In Jörg Meibauer (ed.), The Oxford Handbook of Lying. Oxford University Press. pp. 170-182 (2018)

Authors
Neri Marsili
Universitat de Barcelona
Abstract
In the philosophical literature on the definition of lying, the analysis is generally restricted to cases of flat-out belief. This chapter considers the complex phenomenon of lies involving partial beliefs – beliefs ranging from mere uncertainty to absolute certainty. The first section analyses lies uttered while holding a graded belief in the falsity of the assertion, and presents a revised insincerity condition, requiring that the liar believes the assertion to be more likely to be false than true. The second section analyses assertions that express graded beliefs, exploring how mitigation and reinforcement can alter the insincerity conditions for lying. The last section considers the case of lies that attack certainty (knowledge-lies), understood as attempt to alter the hearer's graded beliefs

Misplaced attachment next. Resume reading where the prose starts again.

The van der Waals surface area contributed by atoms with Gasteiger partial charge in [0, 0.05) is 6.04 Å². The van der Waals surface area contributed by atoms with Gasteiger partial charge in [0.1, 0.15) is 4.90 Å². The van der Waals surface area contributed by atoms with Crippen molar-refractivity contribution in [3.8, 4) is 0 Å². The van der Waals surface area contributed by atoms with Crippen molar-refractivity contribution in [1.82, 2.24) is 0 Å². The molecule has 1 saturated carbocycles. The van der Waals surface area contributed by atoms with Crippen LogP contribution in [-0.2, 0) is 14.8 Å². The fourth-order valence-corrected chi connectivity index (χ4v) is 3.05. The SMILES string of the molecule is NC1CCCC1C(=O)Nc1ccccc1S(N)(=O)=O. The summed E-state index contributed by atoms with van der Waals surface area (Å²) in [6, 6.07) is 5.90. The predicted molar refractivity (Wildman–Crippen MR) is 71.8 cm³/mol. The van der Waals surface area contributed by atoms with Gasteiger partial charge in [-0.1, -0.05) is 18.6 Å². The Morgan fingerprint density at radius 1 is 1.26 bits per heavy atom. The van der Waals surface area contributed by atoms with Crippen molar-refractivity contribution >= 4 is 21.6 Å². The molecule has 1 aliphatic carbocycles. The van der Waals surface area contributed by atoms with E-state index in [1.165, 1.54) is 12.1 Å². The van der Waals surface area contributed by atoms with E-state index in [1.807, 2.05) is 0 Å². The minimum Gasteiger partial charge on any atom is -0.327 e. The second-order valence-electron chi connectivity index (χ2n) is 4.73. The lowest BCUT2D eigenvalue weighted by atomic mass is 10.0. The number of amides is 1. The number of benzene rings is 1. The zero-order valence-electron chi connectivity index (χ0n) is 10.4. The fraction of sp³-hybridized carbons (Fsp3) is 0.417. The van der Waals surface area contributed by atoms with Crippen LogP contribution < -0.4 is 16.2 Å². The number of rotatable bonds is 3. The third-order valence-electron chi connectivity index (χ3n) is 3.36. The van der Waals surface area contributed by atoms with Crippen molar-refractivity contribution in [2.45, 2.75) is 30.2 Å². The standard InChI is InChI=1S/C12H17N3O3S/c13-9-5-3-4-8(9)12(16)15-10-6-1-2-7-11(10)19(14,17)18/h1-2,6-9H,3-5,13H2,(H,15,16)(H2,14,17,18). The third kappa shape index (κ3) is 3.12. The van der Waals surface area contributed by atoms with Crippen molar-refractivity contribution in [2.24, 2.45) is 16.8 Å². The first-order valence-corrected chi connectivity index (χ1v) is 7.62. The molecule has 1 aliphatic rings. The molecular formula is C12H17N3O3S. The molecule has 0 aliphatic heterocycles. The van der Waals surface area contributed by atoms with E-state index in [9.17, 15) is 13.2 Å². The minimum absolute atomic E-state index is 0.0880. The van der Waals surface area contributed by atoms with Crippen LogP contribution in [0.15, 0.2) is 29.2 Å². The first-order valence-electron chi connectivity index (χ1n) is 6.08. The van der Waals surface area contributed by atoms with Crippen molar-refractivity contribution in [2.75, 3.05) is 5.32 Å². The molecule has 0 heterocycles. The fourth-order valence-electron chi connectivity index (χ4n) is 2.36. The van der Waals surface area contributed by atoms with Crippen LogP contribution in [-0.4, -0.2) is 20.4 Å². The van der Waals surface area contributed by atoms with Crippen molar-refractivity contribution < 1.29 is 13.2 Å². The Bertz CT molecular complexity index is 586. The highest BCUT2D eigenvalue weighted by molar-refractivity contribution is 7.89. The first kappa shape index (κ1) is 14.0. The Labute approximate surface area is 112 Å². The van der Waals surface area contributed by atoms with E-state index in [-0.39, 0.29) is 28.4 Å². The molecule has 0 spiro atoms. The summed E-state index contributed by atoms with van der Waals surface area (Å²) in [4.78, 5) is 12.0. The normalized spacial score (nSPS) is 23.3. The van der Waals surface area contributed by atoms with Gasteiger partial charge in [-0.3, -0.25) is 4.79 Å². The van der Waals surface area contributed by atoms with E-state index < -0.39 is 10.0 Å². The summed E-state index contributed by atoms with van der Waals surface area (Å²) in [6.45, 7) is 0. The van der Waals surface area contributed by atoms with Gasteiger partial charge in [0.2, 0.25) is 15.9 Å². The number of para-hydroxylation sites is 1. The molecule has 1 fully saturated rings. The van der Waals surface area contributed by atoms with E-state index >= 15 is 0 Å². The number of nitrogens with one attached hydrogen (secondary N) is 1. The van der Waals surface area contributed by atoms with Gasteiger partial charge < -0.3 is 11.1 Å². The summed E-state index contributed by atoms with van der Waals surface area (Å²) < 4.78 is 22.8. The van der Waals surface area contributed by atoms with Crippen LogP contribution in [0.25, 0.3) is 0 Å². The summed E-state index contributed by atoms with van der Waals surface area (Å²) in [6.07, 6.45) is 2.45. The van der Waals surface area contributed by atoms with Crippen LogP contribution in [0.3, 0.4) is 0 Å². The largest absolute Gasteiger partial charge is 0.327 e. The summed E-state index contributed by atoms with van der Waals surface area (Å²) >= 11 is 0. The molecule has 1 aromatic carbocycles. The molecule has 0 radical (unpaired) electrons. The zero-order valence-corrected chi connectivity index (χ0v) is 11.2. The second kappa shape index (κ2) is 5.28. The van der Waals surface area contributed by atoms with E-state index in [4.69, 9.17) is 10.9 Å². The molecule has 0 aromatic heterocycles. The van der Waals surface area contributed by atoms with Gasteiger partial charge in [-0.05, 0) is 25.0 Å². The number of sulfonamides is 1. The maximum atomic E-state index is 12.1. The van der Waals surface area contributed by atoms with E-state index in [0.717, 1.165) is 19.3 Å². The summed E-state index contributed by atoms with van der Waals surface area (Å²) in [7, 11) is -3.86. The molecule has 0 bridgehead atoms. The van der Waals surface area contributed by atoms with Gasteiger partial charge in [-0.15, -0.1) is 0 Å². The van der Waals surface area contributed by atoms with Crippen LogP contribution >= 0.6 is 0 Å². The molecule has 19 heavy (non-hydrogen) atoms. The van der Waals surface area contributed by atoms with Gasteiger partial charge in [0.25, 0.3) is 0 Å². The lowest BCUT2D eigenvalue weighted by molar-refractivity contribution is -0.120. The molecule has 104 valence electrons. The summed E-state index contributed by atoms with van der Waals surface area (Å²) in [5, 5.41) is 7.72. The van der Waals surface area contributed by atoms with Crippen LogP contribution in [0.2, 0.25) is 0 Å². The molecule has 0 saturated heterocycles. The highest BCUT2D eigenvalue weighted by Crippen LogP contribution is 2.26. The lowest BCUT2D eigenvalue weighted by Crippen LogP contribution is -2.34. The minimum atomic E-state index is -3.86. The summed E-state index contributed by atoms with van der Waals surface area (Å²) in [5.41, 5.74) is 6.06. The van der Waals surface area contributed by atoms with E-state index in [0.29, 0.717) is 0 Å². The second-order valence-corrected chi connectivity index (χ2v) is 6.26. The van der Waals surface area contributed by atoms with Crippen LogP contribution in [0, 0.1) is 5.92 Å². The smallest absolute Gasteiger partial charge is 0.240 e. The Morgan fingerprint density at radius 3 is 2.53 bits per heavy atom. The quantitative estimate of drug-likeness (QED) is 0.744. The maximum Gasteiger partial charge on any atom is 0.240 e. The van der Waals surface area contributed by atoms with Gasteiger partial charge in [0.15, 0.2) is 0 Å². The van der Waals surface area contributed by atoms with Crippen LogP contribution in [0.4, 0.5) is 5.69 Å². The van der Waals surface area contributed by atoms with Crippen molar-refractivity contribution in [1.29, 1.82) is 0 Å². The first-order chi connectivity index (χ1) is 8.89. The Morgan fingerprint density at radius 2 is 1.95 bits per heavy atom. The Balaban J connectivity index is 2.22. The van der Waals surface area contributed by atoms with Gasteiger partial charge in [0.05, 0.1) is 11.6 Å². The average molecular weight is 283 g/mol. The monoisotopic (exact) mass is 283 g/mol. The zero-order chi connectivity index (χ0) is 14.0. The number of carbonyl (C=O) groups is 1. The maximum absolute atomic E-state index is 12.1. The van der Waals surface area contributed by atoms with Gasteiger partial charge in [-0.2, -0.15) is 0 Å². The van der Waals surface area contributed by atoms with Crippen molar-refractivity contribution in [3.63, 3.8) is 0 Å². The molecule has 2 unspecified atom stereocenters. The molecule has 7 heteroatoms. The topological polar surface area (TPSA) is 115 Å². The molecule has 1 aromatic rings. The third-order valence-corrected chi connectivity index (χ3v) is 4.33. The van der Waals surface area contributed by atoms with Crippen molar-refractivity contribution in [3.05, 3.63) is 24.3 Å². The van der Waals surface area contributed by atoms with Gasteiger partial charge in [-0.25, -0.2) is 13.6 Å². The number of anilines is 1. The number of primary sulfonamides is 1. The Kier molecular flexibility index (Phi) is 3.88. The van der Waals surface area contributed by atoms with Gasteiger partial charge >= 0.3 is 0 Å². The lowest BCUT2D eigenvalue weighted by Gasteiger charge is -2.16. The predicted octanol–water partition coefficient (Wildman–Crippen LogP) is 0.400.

Keywords Lying  Certainty  Degrees of Belief  Speech act theory  Deception  Pragmatics  Assertion  Sincerity  Credences  Testimony
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References found in this work BETA

Speech Acts: An Essay in the Philosophy of Language.William P. Alston - 1970 - Philosophical Quarterly 20 (79):172-179.
Epistemic Modals.Seth Yalcin - 2007 - Mind 116 (464):983-1026.
Nonfactualism About Epistemic Modality.Seth Yalcin - 2011 - In Andy Egan & Brian Weatherson (eds.), Epistemic Modality. Oxford University Press.

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Citations of this work BETA

Immoral Lies and Partial Beliefs.Neri Marsili - 2019 - Inquiry: An Interdisciplinary Journal of Philosophy:1-11.
You Don't Say! Lying, Asserting and Insincerity.Neri Marsili - 2017 - Dissertation, University of Sheffield

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